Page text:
Late Pliocene history of Mediterranean outflow water in the Gulf of Vadiz (IODP expedition 339, site U1389)

Author(s): Grunert, Patrick; Balestra, B.; Flores, J. A.; Sierro, F. J.; García Gallardo, Angela; Piller, Werner E.; Aubry, M. P.
Author Affiliation(s): Primary:
University of Graz, Institute for Earth Sciences, Graz, Austria
University of Californai Santa Cruz, United States
University of Salamanca, Spain
Rutgers University, United States
Volume Title: AGU 2014 fall meeting
Source: American Geophysical Union Fall Meeting, Vol.2014; American Geophysical Union 2014 fall meeting, San Francisco, CA, Dec. 15-19, 2014. Publisher: American Geophysical Union, Washington, DC, United States
Note: In English
Summary: The opening and closure of ocean gateways play an important role amongst climate forcing mechanisms: surface and deep-water circulation are altered, and hence global heat transport. An important component of North Atlantic circulation patterns is the warm and saline Mediterranean Outflow Water (MOW) that enters the North Atlantic via the Gibraltar Strait. Its onset and early history after the opening of the Gibraltar Strait at 5.3 Ma are poorly constrained and its impact on oceanography and climate in the Pliocene are largely unexplored. Current research efforts in the scope of projects funded by the Austrian Science Fund (FWF-P25831-N29) and the Max Kade Foundation aim to improve our knowledge about this early phase of MOW. Research focuses on Sites U1387C (upper Miocene-lower Pliocene; ∼5.8-3.8 Myrs) and U1389E (middle-upper Pliocene; ∼3.7-2.8) drilled during IODP Expedition 339 in the northern Gulf of Cadiz close to the source area of MOW. At IODP Site U1389E, a 280 m-thick sequence of upper Pliocene contourites is studied to reconstruct MOW behavior and potential paleoceanographic and paleoclimatic feedback mechanisms during the Mid-Pliocene Thermal Optimum. Currently, a reliable age model is developed for the studied interval based on bio-, chemo-, and cyclostratigraphy. Several biostratigraphic datums have been identified from analyses of calcareous nannoplankton and planktic foraminifera which indicate a depositional age between 3.65 Ma and 2.87 Ma. In some intervals of the record a further refinement of the age model at the millenial scale is complicated by poor recovery. However, preliminary results from high-resolution geochemical analyses of the bulk sediment (TOC, CaCO3 and S) and shells of the planktic foraminifer Globigerinoides ruber (δ18O, δ13C) reveal distinct cyclic patterns in several well recovered intervals. Based on an average sedimentation rate of ∼25 cm/ka, these cycles most likely reflect precessional forcing. Current paleoceanographic research on the late Pliocene history of MOW focuses on these well-recovered intervals and rely on the combination of δ18O and Mg/Ca records of benthic foraminifera and Zr/Al records collected by XRF-scanning of the core material.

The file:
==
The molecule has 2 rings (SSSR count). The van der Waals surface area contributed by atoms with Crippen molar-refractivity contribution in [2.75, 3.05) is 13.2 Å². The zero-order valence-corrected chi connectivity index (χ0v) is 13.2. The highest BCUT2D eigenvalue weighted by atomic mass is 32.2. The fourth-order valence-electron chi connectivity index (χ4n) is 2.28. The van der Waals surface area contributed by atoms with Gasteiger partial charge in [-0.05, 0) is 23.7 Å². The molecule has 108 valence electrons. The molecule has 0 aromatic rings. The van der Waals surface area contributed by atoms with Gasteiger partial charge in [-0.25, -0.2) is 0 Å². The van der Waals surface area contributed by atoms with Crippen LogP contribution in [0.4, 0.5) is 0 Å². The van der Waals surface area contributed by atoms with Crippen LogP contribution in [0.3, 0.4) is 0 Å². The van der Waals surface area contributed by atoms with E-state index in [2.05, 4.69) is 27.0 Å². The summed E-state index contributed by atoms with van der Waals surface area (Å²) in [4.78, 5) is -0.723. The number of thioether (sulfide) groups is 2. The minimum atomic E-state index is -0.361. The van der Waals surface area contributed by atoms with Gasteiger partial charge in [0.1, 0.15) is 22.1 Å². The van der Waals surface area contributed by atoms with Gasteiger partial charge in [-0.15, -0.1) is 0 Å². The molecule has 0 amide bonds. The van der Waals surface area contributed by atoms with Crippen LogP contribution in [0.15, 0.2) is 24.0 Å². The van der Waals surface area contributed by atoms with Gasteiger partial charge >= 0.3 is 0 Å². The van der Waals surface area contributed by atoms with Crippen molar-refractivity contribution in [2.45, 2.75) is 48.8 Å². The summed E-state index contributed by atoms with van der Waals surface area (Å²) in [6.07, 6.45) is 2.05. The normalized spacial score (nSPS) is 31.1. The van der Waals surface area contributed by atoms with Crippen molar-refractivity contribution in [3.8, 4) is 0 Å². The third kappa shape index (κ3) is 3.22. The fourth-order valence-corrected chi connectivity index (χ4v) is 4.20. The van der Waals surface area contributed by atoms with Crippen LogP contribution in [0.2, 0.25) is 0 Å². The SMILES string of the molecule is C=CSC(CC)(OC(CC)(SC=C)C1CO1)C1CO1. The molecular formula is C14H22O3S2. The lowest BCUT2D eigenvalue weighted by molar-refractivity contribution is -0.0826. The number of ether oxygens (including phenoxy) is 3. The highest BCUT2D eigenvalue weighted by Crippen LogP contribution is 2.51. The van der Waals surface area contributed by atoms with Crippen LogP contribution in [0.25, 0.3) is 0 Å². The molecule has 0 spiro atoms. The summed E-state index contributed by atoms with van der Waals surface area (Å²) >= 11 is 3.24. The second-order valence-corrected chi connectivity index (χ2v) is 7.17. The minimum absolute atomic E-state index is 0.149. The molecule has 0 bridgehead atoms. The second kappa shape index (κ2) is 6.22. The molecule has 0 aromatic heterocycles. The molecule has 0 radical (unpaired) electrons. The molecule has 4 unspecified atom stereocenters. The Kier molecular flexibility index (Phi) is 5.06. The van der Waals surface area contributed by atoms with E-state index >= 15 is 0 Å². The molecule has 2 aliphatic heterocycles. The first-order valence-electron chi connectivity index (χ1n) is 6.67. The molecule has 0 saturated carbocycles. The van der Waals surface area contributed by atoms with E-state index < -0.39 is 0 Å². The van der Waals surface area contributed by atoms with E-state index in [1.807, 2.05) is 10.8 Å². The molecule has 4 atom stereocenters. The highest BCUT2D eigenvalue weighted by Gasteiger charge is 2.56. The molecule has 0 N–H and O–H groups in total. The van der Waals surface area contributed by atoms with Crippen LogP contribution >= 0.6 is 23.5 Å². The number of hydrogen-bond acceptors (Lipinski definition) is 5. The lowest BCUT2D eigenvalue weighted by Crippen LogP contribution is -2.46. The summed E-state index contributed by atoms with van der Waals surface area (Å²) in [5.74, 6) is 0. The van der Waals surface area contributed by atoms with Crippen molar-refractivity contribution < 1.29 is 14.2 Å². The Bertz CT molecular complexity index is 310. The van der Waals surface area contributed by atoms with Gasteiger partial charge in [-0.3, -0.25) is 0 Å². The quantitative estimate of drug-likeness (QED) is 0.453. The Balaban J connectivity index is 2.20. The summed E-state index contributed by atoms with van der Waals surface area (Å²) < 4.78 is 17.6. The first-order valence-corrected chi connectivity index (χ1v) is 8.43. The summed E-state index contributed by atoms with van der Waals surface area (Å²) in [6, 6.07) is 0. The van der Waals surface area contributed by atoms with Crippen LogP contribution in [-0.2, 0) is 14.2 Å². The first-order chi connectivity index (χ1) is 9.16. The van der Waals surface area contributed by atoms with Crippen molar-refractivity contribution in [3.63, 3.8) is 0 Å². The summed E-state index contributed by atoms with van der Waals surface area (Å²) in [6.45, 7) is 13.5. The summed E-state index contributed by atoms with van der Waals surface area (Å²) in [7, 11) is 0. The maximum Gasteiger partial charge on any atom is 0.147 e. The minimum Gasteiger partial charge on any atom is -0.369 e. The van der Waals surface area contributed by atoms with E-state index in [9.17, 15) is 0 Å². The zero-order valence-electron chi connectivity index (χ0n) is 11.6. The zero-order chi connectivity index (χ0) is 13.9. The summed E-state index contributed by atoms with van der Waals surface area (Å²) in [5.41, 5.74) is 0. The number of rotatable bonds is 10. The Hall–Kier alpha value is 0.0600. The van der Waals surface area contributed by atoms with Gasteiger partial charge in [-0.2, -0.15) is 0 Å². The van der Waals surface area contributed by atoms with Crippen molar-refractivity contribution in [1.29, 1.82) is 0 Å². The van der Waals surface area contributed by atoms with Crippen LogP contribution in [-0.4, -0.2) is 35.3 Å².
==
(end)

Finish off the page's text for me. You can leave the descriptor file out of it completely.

Year of Publication: 2014
Research Program: IODP Integrated Ocean Drilling Program
Key Words: 12 Stratigraphy, Historical Geology and Paleoecology; Atlantic Ocean; Cenozoic; Expedition 339; Gulf of Cadiz; IODP Site U1389; Integrated Ocean Drilling Program; Marine sediments; Mediterranean Sea; Neogene; North Atlantic; Pliocene; Sediments; Tertiary; Upper Pliocene; West Mediterranean
Coordinates: N362530 N362531 W0071641 W0071641
Record ID: 2015092829
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